The latest Protenus Breach Barometer report — which includes data compiled by DataBreaches.net — found that insider error incidents continue to be a problem in the world of healthcare cybersecurity.
In the month of October, there were 37 total breach incidents reported to HHS or disclosed to the media, meaning the “at least one breach per day” trend appears to be a constant in 2017.
The report includes statistics for 29 of those incidents, which impacted 246,246 patient records. This number is down from 499,144 records impacted in September, and significantly lower than the 1.5 million records breached in March.
There were various culprits behind the incidents in October.
Hacking accounted for 13 of the 37 incidents. Of the 10 that Protenus has numbers for, 56,837 patient records were affected.
Insiders were responsible for fewer incidents (only 11). But insider error events alone made up about 65 percent of all 246,246 breached patient records.
One notable insider error incident impacted 6,231 patient records. Amida Care, a nonprofit community health plan based in New York City, sent flyers to patients about the chance to participate in an HIV research project. As it turns out, the words “Your HIV detecta” may have been visible through some envelopes.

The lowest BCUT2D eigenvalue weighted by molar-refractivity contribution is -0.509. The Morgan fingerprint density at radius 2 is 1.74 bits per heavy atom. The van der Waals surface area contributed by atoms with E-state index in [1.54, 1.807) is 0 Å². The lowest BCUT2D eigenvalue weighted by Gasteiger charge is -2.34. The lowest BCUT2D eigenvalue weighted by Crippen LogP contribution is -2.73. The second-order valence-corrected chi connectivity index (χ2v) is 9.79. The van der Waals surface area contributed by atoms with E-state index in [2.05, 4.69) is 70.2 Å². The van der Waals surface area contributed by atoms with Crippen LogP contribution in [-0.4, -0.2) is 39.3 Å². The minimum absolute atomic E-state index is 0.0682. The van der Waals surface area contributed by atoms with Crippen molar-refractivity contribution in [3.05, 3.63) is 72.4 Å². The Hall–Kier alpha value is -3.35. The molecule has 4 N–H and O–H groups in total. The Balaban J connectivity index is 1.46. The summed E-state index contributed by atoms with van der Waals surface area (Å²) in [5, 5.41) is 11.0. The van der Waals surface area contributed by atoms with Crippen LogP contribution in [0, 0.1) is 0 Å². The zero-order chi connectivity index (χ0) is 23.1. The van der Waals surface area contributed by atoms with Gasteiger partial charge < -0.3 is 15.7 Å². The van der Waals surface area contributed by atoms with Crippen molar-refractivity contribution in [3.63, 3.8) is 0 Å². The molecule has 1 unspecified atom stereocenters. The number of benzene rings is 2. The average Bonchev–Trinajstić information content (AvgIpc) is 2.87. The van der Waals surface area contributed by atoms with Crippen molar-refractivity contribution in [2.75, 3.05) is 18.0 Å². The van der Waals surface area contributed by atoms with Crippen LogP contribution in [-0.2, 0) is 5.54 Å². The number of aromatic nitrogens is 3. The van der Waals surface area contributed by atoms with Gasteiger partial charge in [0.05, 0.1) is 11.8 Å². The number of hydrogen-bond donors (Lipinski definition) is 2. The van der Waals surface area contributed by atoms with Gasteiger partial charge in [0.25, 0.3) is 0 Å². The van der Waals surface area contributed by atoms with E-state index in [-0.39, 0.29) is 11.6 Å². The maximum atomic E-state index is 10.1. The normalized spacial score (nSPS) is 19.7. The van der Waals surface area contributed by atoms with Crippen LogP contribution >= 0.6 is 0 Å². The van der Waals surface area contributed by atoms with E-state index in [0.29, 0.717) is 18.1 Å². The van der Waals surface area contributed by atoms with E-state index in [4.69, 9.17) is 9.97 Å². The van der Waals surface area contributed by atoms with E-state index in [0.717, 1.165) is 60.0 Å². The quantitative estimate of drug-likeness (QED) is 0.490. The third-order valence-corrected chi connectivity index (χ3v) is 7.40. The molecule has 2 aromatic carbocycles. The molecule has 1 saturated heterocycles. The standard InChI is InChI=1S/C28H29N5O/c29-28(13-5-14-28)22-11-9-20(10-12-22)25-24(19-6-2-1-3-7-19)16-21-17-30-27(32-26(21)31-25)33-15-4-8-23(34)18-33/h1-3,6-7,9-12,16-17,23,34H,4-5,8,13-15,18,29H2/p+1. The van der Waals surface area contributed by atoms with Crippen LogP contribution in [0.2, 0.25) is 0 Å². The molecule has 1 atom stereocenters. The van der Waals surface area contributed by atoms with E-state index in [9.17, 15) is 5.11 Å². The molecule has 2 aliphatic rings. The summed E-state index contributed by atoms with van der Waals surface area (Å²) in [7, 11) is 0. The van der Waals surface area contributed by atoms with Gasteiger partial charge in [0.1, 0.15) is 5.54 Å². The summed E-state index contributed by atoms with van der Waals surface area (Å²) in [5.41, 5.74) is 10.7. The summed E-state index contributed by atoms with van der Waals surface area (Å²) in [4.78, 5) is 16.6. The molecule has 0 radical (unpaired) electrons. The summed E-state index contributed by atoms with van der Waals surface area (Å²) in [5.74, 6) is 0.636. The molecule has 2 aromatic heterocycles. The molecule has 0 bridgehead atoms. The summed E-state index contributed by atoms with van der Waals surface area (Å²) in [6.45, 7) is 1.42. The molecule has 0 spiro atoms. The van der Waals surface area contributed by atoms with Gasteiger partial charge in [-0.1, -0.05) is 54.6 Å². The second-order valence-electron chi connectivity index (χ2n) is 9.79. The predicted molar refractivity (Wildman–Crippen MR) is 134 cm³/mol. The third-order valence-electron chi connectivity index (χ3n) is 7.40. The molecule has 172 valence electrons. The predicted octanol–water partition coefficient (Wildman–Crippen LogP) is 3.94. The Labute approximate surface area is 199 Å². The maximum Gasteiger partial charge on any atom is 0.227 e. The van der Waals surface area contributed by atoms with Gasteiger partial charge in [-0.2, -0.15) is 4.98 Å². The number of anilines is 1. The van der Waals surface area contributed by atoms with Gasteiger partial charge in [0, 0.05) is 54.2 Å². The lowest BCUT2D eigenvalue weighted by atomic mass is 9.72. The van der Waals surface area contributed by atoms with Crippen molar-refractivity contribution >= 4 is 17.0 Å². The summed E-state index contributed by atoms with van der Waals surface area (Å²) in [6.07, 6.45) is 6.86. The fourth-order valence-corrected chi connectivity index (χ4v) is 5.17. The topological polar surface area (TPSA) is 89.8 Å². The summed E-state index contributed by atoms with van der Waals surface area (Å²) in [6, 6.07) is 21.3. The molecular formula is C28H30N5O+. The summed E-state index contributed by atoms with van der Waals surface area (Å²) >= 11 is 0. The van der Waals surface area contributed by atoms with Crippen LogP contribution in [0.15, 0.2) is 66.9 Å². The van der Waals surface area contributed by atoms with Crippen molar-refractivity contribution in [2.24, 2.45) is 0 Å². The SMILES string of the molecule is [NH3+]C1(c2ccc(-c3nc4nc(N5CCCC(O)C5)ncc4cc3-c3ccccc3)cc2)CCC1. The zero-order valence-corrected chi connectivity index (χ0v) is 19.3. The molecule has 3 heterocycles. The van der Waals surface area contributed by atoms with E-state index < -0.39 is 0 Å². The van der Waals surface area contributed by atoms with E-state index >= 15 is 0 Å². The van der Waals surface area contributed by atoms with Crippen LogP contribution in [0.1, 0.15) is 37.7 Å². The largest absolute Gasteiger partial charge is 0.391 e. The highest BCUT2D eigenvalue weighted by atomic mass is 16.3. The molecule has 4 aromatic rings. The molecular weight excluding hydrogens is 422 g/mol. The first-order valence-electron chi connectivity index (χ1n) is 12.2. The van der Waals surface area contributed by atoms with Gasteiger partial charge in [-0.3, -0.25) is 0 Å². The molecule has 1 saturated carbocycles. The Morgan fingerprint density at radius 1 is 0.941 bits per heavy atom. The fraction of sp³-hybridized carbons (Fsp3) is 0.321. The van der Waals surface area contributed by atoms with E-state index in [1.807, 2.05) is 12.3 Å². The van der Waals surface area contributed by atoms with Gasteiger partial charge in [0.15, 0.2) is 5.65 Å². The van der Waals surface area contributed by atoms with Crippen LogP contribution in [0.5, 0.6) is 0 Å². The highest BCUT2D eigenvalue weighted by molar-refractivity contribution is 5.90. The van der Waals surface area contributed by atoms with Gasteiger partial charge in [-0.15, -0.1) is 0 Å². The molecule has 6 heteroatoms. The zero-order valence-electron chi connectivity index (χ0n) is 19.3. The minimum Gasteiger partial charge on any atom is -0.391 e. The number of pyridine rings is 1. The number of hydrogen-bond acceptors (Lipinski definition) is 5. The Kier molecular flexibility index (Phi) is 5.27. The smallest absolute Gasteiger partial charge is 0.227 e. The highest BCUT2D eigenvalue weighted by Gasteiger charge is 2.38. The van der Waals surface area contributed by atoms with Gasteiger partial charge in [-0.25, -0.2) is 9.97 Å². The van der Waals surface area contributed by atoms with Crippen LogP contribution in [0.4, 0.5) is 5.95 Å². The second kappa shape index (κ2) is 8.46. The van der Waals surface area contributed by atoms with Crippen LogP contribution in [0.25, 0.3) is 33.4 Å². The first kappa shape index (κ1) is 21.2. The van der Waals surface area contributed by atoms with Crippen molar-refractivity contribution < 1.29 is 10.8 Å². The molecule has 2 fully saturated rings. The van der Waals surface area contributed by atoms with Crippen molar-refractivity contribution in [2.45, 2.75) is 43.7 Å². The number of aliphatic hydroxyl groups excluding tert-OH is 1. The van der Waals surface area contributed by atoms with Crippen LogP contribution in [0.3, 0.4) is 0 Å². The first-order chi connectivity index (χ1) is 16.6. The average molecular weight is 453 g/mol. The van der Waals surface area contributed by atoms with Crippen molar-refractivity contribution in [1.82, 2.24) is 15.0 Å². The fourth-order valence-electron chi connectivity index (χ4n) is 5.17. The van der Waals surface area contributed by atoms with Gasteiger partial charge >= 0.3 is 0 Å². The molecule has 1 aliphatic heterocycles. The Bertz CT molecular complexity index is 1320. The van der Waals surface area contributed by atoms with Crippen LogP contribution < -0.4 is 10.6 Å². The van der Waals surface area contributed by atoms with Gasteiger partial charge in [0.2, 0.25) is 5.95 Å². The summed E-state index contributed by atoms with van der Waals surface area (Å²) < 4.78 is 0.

“Organizations need to ensure that they are putting proper measures in place and providing appropriate employee training in order to minimize the potential for these types of incidents to occur,” the Breach Barometer reads in regard to insider error incidents.
Despite being in the age of technology, there were four incidents of physical theft in October. These impacted 16,533 records. There were also two incidents in which patient records were lost or went missing, affecting 3,994 total records.
Twenty-nine of the 37 October breaches involved a healthcare provider, while seven included a health plan and one involved a school.
Of the incidents in October, it took an average of 448 days for a healthcare organization to sniff out a data breach. In one case, it took more than three years to uncover a breach. An employee defrauded Illinois of nearly $1 million by incorrectly claiming she was providing speech therapy services even after she left the company.
Though more than three years may seem like a long amount of time, it’s nothing compared to Tewksbury Hospital, which took 14 years to discover a data breach.
Additionally, it took an average of 175 days from when a breach was discovered to when it was reported to HHS or the media. The median amount of time to report was 59 days, which falls within HHS’ 60-day reporting window.
Photo: mattjeacock, Getty Images
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Frank’s source: https://medcitynews.com/2017/11/insider-error-incidents/
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